The two films are vastly different. “Rafiki” is not explicitly centred on religion but instead on Kenya as a whole. “Rafiki” means friend. The colourful village is almost a character complete with its cast of familiar “types” that are familiar in African and Caribbean art – the town gossip, the charming but somewhat philandering father, the stern mother. “Rafiki” depends on its familiarity of beats.
Kahiu was intent on showing the world Kenya in a way that is not always appreciated; not as some exotic ghetto but as a place of real feelings and emotions. Newcomers Samantha Mugatsia and Sheila Munyiva have a chemistry that’s immediately joyful to watch, adding a cadence to the film that’s innocent but still profound. The subplot of a local election adds poignancy to the film, articulating the way that the personal becomes the political when identity politics are given their value.
“Boy Erased” is more explicitly about religion than about society. The forced choice of ‘your religion or your sexuality’ that’s posed to Jared is gently handled in a way that becomes moving.
“Boy Erased,” instead of tracing a process of coming out, begins with the therapy. Joel Edgerton’s direction (and his trust in Lucas Hedges, who is rarely off-screen in the film) is nuanced and affecting even if it at first seems muted. He cuts the linear narrative of Jared at therapy with elongated flashback scenes which add texture to his family and home life in ways that belie what seems to be familiarity of the film’s premise.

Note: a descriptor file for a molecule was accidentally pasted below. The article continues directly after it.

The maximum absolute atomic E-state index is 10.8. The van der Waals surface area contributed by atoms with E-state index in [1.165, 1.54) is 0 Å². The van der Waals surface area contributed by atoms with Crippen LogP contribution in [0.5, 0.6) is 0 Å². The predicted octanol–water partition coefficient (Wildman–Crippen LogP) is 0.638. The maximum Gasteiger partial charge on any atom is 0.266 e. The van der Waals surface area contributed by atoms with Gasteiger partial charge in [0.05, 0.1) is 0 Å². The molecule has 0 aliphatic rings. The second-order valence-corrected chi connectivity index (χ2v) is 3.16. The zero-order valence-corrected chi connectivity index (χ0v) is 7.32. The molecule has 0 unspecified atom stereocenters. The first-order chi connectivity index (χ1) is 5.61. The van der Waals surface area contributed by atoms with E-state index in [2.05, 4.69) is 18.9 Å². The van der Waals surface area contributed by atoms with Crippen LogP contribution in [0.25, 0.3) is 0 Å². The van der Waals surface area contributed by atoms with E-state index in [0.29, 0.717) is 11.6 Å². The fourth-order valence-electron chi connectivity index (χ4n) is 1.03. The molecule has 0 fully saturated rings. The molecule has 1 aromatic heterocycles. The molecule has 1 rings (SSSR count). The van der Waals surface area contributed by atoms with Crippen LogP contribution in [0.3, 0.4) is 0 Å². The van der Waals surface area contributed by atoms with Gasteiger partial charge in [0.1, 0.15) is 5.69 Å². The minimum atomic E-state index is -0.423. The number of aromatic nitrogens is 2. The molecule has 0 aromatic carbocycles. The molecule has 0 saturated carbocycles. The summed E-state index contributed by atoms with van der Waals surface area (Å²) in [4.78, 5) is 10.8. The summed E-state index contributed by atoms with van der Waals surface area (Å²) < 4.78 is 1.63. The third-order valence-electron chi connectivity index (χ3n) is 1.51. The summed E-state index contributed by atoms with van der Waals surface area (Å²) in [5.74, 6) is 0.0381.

“Boy Erased” surprises in how gentle it is to the church, even as it admonishes them. It is not a lacerating censure of religion; it knows it doesn’t need to be. The way the camera seems to hold back from judgement becomes its key. Edgerton knows he does not need to hold our hands, because the pain of what transpires on screen and the way that the goodness of religion becomes bent into something horrific is clear enough on its own, without hectoring. Nicole Kidman, as a mother uncertain as to how to deal with her son’s homosexuality, has excellent chemistry with Hedges and her late-in-the-film heart to hand avoids schmaltz to become poignant.
Ultimately, both “Rafiki” and “Boy Erased” emphasise the important roles parents play in the lives of their gay children.
In Kenya, “Rafiki” was accused of being too hopeful a film, and to take the story on its own, the outcome for the real Jared (Gerard Conley) is better than the worst experiences of those who go to gay conversion therapy.
But to look at the hope that both films bring at their end is to ignore the real hurt and pain that gets one there. There’s a pulverising scene of gay bashing in “Rafiki” that is mercifully shot in an almost indistinct darkness. The film argues for the future of African cinema in a way that’s vivid and moving. 2018 has been rewarding in its offerings of LGBTQ cinema. Both films offer stories of gay persons on screen in a 2018 that feels at once hopeful and hopeless for gay persons around the world. “Rafiki” and “Boy Erased” are different in their goals and their final products but both argue for the importance of family and hope for young, gay persons, and in this way, become two of the more rewarding films the festival has offered thus far.